“Just think about it, babes,” he countered.

I rolled my eyes, sat down to plan and made a terrifying discovery: Couple’s Dinner would fall on my son’s tenth birthday. The very son who asks for red beans and rice for his birthday dinner—every year. This boy loves red beans and rice so much he not only wrote it into one of his essays for school, he asked me to specifically teach him how to make it because, “it’s the one thing I’ll cook for my wife.” There was no way I could get around it: we were having Couple’s Dinner and I was making Red Beans and Rice.

The morning of Couple’s Dinner came and as I soaked the beans and chopped the other ingredients I prayed. I prayed for peace and acceptance and that my stank attitude wouldn’t ruin the dish. My godmother used to tell me, “The most important ingredient, Osheta, is love.” In that moment, I realized that all my prissiness and pride and perfectionism were the antithesis of love.

So, while the beans cooked, I prayed that love would spill out from the pot onto the table and around my home. Slowly, the Martha in me was tamed. Our friends came over and we celebrated my ten-year-old. We played question games around the table, and sang the Stevie Wonder version of “Happy Birthday” to my son and yes, I served them rice, beans, sausage, and cornbread. Total meal cost: $11.68.

While I couldn’t boast that I served the most perfect rack of lamb or the table setting was flawless, I can say I loved. I loved with every bean and grain of rice and crumb of honey cornbread. And I think, no, I know, that one ingredient was enough.

Osheta Moore
Osheta Moore is an Anabaptist-y, stay-at-home mom right in the thick of moving her family from Boston to Los Angeles . She's passionate about racial reconciliation, peacemaking, and community development in the urban core. At the top of her bucket list is dance in a flash mob—all the better if it's to Michael Jackson's "Thriller" or Pharrell's "Happy." Catch up with Osheta on her blog, Shalom in the City.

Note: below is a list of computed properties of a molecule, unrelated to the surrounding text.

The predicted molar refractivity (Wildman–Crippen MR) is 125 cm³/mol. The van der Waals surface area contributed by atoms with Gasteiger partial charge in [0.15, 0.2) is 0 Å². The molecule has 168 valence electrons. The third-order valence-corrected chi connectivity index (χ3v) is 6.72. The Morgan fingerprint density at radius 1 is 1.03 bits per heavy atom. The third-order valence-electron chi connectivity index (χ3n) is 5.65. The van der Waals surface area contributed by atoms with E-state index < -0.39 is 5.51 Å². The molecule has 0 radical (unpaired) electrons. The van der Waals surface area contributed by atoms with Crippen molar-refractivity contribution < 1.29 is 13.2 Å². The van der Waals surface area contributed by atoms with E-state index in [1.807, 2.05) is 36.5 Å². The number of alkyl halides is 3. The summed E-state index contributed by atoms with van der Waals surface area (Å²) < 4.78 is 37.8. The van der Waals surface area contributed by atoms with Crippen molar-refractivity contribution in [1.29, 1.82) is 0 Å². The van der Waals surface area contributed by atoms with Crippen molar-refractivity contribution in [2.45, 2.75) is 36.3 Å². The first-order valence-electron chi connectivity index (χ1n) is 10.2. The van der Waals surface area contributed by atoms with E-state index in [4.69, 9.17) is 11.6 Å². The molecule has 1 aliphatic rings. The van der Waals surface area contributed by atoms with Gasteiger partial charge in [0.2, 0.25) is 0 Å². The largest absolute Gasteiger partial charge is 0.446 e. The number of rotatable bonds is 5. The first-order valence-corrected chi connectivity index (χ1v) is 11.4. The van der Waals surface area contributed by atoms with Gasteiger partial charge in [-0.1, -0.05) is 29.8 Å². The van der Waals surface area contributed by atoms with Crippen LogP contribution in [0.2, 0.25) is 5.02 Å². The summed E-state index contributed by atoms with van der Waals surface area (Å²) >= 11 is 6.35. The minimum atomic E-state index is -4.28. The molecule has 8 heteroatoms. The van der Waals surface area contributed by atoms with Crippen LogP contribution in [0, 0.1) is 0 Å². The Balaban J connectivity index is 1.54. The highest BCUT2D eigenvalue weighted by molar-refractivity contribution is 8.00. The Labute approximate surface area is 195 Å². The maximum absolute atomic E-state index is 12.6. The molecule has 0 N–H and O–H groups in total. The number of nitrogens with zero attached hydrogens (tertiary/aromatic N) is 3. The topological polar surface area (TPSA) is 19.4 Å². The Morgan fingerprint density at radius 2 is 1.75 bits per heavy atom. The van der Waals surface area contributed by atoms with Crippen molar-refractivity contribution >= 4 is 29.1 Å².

Osheta Moore
Osheta Moore

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  1. Hannah Kallio says:

    We were vegetarians for years, and we cooked for lots of guests during that season. And my husband and I had this EXACT conversation, more than once. It’s hard to let people, especially new people, into your actual, everyday life. More than once I wasn’t emotionally available for guests because I was preparing some elaborate dish “for them”, and I had to face the fact that I was doing it more for me. When people cook an everyday meal for me, that feels more intimate than a fancy production.

    • Oh, I’ve been there- slaving away over some intense dish while everyone’s in the other room laughing and connecting. Why do we do this to ourselves? I love your phrase, “emotionally available”- i really want to lean into that at every couples dinner from here on out. Thanks for commenting!

  2. “I looked at my husband playing on his phone as if he had just suggested I add maple syrup to grits and try to pass it off as “Breakfast Risotto.”” That is such a perfect metaphor, I love it! I had to camp out for a minute on your closing paragraph – I couldn’t boast I served the most perfect meal. . . . but I loved. So simple and so profound. Thank you for this.

  3. You make this sound SO good, Osheta. Now I want to sit at your table and have red bean and rice … I can feel the love.

  4. If you’re interested. Here’s the link to my red beans and rice recipe on my site.

  5. Missindeedy says:

    I couldn’t love this line more, “Slowly, the Martha in me was tamed.” YES! I can identify with that feeling that what I’m offering is not enough. Great reminder that we are already enough. Loved this.

  6. Osheta, I would eat red beans and rice with you ANY DAY, girl. Any day.